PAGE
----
Friday, March 30, 2012

Hungry for Change Review

I hadn't heard of this documentary until this morning, but Monica (heart her) from Run Eat Repeat posted about it, and I thought, "Hey, I'm pretty interested in food and health, and it's my day off. I'm totes going to watch this right now."

And I loved it. You can still watch it online free through tomorrow here. 

Hungry for Change is basically a documentary about real food, nutrition, how our stressful lives screw us up and how exciting it is that we can do something to fix it.

The focus isn't about a specific way to eat necessarily, it's more about how to add in the good, which will inherently crowd out the bad. I really liked that message. 

Here are my thoughts: 

1. The Dramatization: Okay, first of all I'm not sure that the dramatized sequence with the office worker who becomes healthy was supposed to be funny, but I thought it was really entertaining. When she was sitting there with her soda and her coffee and working through lunch in the awful office light I was like, "Girl, I feel you." Yesterday I had a Diet Coke and a PBJ eaten out of a ziploc in my pocket while I ran around the hospital trying to get work done. And I loved how as soon as she got out the juicer her hair became perfectly curled and she suddenly lived in a house with daylight. 

2. The Role Models: Kris Carr (cancer survivor, Crazy Sexy Diet etc.) is wise. I have a pretty big friend crush on her. "Dear Diary, I feel sad today, I'm going to eat EVERYTHING." Hilarious. My life.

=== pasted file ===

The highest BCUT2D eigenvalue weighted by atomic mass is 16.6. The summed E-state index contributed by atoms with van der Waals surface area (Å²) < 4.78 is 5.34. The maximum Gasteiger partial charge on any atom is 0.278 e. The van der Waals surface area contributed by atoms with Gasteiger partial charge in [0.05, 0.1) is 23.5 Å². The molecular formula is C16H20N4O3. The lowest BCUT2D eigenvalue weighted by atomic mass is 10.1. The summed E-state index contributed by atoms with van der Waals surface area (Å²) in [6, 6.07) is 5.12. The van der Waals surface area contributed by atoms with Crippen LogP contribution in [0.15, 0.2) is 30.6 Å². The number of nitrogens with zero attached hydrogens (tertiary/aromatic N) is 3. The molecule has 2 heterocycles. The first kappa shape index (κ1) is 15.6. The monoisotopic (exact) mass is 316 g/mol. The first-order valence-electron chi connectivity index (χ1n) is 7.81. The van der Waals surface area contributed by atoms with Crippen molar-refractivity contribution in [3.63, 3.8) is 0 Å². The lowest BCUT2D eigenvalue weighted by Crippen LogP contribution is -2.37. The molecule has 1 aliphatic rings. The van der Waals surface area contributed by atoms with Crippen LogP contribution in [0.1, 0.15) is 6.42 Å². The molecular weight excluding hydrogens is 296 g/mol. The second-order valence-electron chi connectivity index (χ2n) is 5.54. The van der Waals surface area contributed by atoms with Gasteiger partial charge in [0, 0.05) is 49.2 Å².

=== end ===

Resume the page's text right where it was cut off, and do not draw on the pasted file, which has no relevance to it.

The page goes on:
3. The Medicine: The study that the OB-Gyn doctor quoted about exercise being as good as antidepressants for mild-moderate depression is real. I heard about that on the wards last week. It's a pretty big deal, and it reminded me of this post I wrote about emotional eating. In my own life I already knew how much exercise makes me feel good, but it's nice to have science confirm it.

4. Diets: I want to be really confident in general, but especially in how I look for my wedding coming up in August. I really appreciated the time spent on why diets (in the you can only eat this sense) are totally setups for failure. It was a good reminder that no matter how I'm tempted to do something drastic for the wedding, it won't give me the kind of lasting health I actually want. And even if I scratched and clawed a few pounds off, how confident could I possibly be knowing that I didn't do it healthfully? 

5. The Changes: I'm pretty sure I want to buy a juicer, but I'll have to save some $. Considering I'm getting married this year, live on loans, and have to travel all over the country to interview for residency in the next 12 months, I'm trying to be more on a budget, so I don't really know if this is something I'll be starting soon. I do think I might try to add even more veggies to my day though. While I do a great job with fruit, I think my veggie serving count probably comes in a little under on average. I was really inspired by the sequence with all the pretty produce. 

6. The Self-Esteem Message: When the doctor was talking about putting the quote on your mirror and saying you accept yourself out loud, and that it will feel like a lie at first, I really resonated. I've tried it and I've given up because I felt kind of dumb. She claimed it takes about 30 days to build up a part of yourself that will really listen to those positive messages, and I'll feel crazy, but I might try it.

And now that I've spent a while this morning thinking on food and health etc., it's time to take the "food as fuel" message and go focus on something else: I have my last 2 days on the wards for Internal Medicine tomorrow and Sunday, and tests next week. 

So, I'm going to go get my learn on. 

You though, you should go watch this documentary. 

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